Trump’s delay tactic may backfire as Jack Smith pulverizes "faulty" attempt to push trial to 2026

Smith's team called out Trump's lawyers over "skewed" analysis and "inappropriate" and "exaggerated" claims

By Igor Derysh

Managing Editor

Published August 22, 2023 10:45AM (EDT)

Special Counsel Jack Smith makes a statement from the Special Counsel office in Washington on Thursday, June 9, 2023.  (Tom Brenner for The Washington Post via Getty Images)
Special Counsel Jack Smith makes a statement from the Special Counsel office in Washington on Thursday, June 9, 2023. (Tom Brenner for The Washington Post via Getty Images)

Special counsel Jack Smith's team pushed back on former President Donald Trump's effort to delay his D.C. election conspiracy trial until 2026 over the amount of evidence to be turned over in discovery.

Molly Gaston, a prosecutor on Smith's team, said in a filing on Monday that Trump's lawyers incorrectly suggested that cases involving conspiracy charges typically take 29.4 months to reach a conclusion, noting that the analysis was skewed by drawing from cases between September 2021 and October 2022, a time frame in which just 22 cases went to trial amid the COVID pandemic, according to Politico.

"This small and skewed sample provides no help to the Court in deciding an appropriate trial date," Gaston wrote. "The question here is when it is appropriate to start trial in this case, and statistics regarding the length of time from indictment to sentencing in other … cases have no bearing on that decision," she added.

Prosecutors also pushed back on Trump's team's claim that it needed three years to review the evidence turned over in discovery. Trump's lawyers said the pages of evidence are "taller than the Washington Monument, stacked on top of itself eight times, with nearly a million pages to spare."

"The defendant cites inapposite statistics and cases, overstates the amount of new and non-duplicative discovery, and exaggerates the challenge of reviewing it effectively," Gaston wrote, arguing that there is no need to individually review all of the 11.5 million pages of evidence.

"In cases such as this one, the burden of reviewing discovery cannot be measured by page count alone, and comparisons to the height of the Washington Monument and the length of a Tolstoy novel are neither helpful nor insightful," she added.

Gaston also noted that nearly half of the evidence turned over by prosecutors has long been available to Trump's legal team, including 3 million pages of documents obtained from Trump entities, a million pages publicly available from the House Jan. 6 committee's investigation and hundreds of thousands of pages that came from the National Archives. The remaining pages will be delivered in digitally searchable format, Gaston wrote, including three million pages of documents obtained from the Secret Service.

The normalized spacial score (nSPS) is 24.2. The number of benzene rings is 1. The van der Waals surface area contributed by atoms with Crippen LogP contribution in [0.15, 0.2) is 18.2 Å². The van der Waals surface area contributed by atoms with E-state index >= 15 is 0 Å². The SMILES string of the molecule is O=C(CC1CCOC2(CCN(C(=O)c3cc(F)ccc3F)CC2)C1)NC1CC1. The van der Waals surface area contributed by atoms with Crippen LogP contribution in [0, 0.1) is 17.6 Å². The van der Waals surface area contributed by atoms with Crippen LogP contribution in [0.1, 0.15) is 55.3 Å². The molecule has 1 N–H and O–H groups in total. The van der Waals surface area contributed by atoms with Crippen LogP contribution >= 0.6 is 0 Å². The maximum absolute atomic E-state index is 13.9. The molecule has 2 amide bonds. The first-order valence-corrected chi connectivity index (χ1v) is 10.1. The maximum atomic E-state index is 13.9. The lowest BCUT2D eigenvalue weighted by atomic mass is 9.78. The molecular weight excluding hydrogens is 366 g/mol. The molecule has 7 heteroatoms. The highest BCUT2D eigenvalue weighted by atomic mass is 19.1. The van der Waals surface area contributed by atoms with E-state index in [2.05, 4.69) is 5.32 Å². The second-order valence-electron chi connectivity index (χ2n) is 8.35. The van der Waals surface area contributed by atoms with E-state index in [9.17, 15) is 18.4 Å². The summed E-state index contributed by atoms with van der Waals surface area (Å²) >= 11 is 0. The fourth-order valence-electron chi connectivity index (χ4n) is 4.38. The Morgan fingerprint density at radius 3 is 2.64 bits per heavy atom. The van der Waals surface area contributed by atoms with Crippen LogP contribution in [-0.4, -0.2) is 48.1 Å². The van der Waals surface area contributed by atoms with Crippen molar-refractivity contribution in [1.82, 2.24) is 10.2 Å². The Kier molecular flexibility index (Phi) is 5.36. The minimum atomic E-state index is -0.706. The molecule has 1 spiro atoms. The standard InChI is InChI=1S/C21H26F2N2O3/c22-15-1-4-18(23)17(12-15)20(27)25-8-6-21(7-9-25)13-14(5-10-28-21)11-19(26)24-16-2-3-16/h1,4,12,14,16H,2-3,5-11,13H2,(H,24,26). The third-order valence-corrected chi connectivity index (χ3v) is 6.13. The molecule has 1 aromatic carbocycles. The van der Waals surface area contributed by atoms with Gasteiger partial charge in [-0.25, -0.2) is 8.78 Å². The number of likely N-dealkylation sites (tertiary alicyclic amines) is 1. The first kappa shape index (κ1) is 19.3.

Smith has proposed starting the trial on January 2, 2024, a short period of time that he justified by citing his efforts to organize evidence to turn over to Trump's team and the public's right to a speedy trial.

"[T[he Government took on the task of providing the defense a set of key, organized documents that the Government views as some of the most pertinent to its case-in-chief," Gaston wrote in Monday's filing. "The Government provided these materials in load-ready files so that the defense can review them quickly in the same manner as the Government did — through targeted keyword searches and electronic sorting."

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"The defendant's proposed trial date, however, rests on the faulty assertion that it is necessary for a lawyer to conduct a page-by-page review of discovery for a defendant to receive a fair trial," Gaston added. "But the defendant can, should, and apparently will adopt the benefits of electronic review to reduce the volume of material needed to be searched and manually reviewed."

Former federal prosecutor Glenn Kirschner on MSNBC noted that U.S. District Judge Tanya Chutkan, who is overseeing the case, warned Trump's attorneys at an earlier hearing that she may accelerate the trial date if Trump says or posts things that interfere with the court's ability to pick a fair and impartial jury, which Kirschner alleged Trump had already done.

"I also think when the defense team, Trump's defense team, throws out a date that is two and a half to three years down the road, April 2026, it shows that they are not really engaged in legitimate lawyering," he added. "It really feels like they are assistant campaign chairman at this point. That will help, I think, push Judge Chutkan to an earlier trial date if they are not trying to legitimately present a trial date that is an honest assessment of how much time they think they are going to need."

By Igor Derysh

Igor Derysh is Salon's managing editor. His work has also appeared in the Los Angeles Times, Chicago Tribune, Boston Herald and Baltimore Sun.

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Aggregate Donald Trump Jack Smith Molly Gaston Politics Tanya Chutkan